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Dec

A Walk Through The Gardens: Possumhaw Holly

Thousands of years ago, people living in this area relied on native plants as a food source. Some of these, discussed in previous articles, consist of agarita berries, Texas persimmon, pecans, and Mexican plums. These fruits can be picked and eaten right off the plants, although most times they are more delicious made into a jelly or fruit pie. I enjoyed my first taste of Mexican plum jam this week and let me tell you it was heavenly! However, there are other native plants that produce fruits that can be harmful if ingested by humans. This week’s plant of the week, possumhaw holly, produces vibrant blood-red berries that are pretty to look at, but should never be eaten. Indigenous people had to develop the skill of recognizing poisonous berries from beneficial ones. This knowledge would be passed down through generations and was extremely important for the tribe’s survival.

Possumhaw holly, Ilex decidua, is a small tree that grows 8 to 12 feet tall. The trunk grows upright with smooth, thin, silver grey bark and twiggy horizontal branches. Its leaves are dark green, spoon-shaped and toothed around the edges. The top surface of the leaves are glossy and smooth. Possumhaw holly is deciduous, meaning that it will shed its leaves every winter. During these months, the female plants contribute a blaze of color to the winter landscape with their magnificent red berry display. These berries are the most distinctive part of the plant come November and make Ilex decidua a favorite winter ornamental amongst Texas gardeners.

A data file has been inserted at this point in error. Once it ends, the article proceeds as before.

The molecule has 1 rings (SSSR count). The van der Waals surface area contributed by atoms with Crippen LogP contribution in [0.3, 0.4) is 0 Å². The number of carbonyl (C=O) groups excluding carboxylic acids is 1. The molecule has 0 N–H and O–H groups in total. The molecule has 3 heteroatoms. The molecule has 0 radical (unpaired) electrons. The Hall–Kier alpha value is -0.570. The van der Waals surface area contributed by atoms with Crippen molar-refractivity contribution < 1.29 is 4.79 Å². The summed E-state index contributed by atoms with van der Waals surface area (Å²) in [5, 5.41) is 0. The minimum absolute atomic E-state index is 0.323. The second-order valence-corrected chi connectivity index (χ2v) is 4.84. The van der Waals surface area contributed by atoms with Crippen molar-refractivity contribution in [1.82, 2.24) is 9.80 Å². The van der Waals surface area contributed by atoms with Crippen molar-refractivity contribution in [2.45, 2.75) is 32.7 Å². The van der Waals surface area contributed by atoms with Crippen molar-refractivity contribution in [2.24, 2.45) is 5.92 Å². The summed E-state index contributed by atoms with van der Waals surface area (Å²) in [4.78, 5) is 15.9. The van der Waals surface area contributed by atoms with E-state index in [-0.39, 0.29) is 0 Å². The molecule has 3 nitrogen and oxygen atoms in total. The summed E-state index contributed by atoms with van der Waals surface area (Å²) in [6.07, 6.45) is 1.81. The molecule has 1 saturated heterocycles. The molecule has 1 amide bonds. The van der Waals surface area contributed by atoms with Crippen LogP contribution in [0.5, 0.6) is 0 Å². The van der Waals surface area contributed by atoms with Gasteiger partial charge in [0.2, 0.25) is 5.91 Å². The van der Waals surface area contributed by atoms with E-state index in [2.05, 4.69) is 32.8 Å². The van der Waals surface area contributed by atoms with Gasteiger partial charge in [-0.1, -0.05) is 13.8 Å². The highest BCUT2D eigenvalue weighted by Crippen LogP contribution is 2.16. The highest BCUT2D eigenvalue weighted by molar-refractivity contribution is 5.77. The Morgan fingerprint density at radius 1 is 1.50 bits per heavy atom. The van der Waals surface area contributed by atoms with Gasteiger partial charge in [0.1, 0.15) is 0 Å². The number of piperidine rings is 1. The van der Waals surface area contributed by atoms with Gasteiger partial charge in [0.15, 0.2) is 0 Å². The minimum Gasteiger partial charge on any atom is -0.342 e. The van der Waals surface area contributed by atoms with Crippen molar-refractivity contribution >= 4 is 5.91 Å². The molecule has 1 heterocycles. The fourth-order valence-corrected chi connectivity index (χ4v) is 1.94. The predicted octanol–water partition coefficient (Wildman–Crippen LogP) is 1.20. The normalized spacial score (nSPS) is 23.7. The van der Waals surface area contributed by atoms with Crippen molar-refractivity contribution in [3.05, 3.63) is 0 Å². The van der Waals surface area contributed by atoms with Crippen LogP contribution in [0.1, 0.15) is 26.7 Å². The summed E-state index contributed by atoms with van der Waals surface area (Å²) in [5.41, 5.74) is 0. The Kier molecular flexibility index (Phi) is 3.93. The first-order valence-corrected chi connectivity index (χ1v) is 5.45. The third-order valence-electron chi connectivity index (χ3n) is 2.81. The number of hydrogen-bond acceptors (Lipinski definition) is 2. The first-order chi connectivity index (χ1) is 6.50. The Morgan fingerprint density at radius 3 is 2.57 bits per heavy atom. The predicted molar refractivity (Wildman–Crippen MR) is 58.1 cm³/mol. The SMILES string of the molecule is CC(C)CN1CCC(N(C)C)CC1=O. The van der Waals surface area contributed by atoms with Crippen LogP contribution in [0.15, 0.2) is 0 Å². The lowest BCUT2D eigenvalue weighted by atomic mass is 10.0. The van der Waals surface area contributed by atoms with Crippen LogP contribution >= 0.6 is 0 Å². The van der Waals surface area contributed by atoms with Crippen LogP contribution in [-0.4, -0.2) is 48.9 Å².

Possumhaw holly is the widest ranging of all the hollies. It does well in most types of soil and once established it is drought resistant. It can grow in shade, however it will produce more fruit if grown in full sunlight. Its an important winter food source for native wildlife such as oppossums, raccoons, and songbirds.

So this holiday season, “deck your halls with possumhaw holly, Fa La La La La…”

Republished with permission of the Goldthwaite Eagle. By Savannah Lane.

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